Finally, a quick word on where you should get a dog if you’re looking to adopt. First, if you’re looking to make a real, immediate difference with your adoption, consider starting at a kill shelter. Yes, these can be emotionally draining places to be, and yes, you will look at a lot of dogs and not be able to take all of them home, and yes, you are helping dogs no matter what organization you adopt from, but if you go to a kill shelter, you are literally, immediately saving a life: that’s the reality of it.  There are a zillion awesome dogs at your local pound, I promise. If that’s too emotionally taxing (no judgement!), go to a no-kill shelter. No-kill shelters are very frequently pulling dogs from the local pound, so they help ease the pressure on pounds and decrease the euthanasia rate. The dogs at the no-kill shelter are, generally speaking, safe, so you aren’t faced with the same pressure when you’re choosing one dog over another. Often, no-kill shelters have programs in place for assessing and training the dogs in their care, so you may get a dog who’s had some work put into him!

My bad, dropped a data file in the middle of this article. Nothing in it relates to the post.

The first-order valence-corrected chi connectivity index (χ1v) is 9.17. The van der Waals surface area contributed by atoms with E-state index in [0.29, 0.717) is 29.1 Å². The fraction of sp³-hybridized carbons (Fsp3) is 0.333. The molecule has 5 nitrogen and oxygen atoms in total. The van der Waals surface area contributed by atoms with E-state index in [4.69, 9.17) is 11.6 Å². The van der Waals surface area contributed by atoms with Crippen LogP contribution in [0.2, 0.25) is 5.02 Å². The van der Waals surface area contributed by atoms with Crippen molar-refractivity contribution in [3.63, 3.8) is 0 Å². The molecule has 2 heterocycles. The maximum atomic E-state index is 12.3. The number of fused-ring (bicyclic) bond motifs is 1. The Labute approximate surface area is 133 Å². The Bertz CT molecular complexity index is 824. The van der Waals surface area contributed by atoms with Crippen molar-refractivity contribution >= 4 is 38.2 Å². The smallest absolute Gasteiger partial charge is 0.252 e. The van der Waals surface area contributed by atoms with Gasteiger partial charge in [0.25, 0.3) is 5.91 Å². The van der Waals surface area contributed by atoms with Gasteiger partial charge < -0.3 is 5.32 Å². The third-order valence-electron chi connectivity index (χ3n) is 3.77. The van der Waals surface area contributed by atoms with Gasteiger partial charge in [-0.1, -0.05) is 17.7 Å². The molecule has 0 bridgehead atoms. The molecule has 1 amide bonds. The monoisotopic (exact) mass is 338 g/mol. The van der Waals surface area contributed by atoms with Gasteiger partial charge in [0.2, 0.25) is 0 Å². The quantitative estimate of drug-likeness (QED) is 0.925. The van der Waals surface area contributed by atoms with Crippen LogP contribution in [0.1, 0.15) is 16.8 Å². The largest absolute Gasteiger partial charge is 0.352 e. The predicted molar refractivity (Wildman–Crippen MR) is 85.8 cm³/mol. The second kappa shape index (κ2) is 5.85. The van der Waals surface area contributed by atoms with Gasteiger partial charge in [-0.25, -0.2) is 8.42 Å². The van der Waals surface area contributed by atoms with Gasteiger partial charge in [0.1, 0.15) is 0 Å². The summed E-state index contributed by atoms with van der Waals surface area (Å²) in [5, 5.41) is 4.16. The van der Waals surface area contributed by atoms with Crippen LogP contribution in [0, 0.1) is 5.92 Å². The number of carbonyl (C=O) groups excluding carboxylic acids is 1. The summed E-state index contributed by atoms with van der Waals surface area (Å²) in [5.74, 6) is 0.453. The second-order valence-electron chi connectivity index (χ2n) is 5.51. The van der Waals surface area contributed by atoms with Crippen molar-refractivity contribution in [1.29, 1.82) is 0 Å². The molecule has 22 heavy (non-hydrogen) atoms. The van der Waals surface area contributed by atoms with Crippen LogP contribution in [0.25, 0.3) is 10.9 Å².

Next, there’s private rescue. I want to be frank about this: there are awesome private rescues and there are also private rescues that aren’t so great. There are some private rescues who have a dedicated network of tireless volunteers and foster parents who work very hard to match animals with great homes. There are also some private rescues that pull cute fluffy dogs from the pound and then resell the dog for many hundreds of dollars (well beyond the price of the dog’s care). There are some rescues where the dogs are in the best home of their lives; there are some rescues that are indistinguishable from hoarding situations. There’s no independent accreditation for rescues, so do your homework beforehand and make sure you’re not adopting from the rescue equivalent of a puppy mill.  In addition to this, there are some private rescues who are excited to match up people and dogs quickly so they can bring more dogs into their rescue; there are also some private rescues that make you feel like an axe murderer for having the temerity to try to adopt one of their dogs. We’ve talked about this before on TU, and if the comments on that post are any indication, the feeling of being rejected by rescue is pretty common. I don’t want to sound completely snide about that second type of rescue, because I’ve been on both sides of it–I’ve been a foster parent for rescue before, and even though I believe strongly in the concept of open adoption, I found myself immediately clamping down on my foster dog. She MUST go to a home that was interested in pursuing agility or another dog sport, I told myself. They MUST have an active interest in training and be physically active themselves. I turned down so many good adopters because I had The Perfect Home in mind for my foster dog. So really, I can see how rescue people drift into feeling like “most homes are terrible, our dogs are great, we’re going to be super super super picky about where our dogs go”. But what that turns into is all these stifling blanket requirements: you must have an eight foot tall privacy fence, your home must be [x] size, somebody in the home needs to be home with the dog 100% of the time, dogs can only be adopted by a married couple, no adopters under 25, etc etc. Statistically, those kinds of strict requirements do not keep dogs in homes, nor do they increase adoption rates–there are studies! What they do do is make people feel discouraged that they’ll ever be ‘allowed’ to adopt, and then they turn to puppy mills/BYB/Craigslist and other places where they don’t feel judged for being imperfect/human.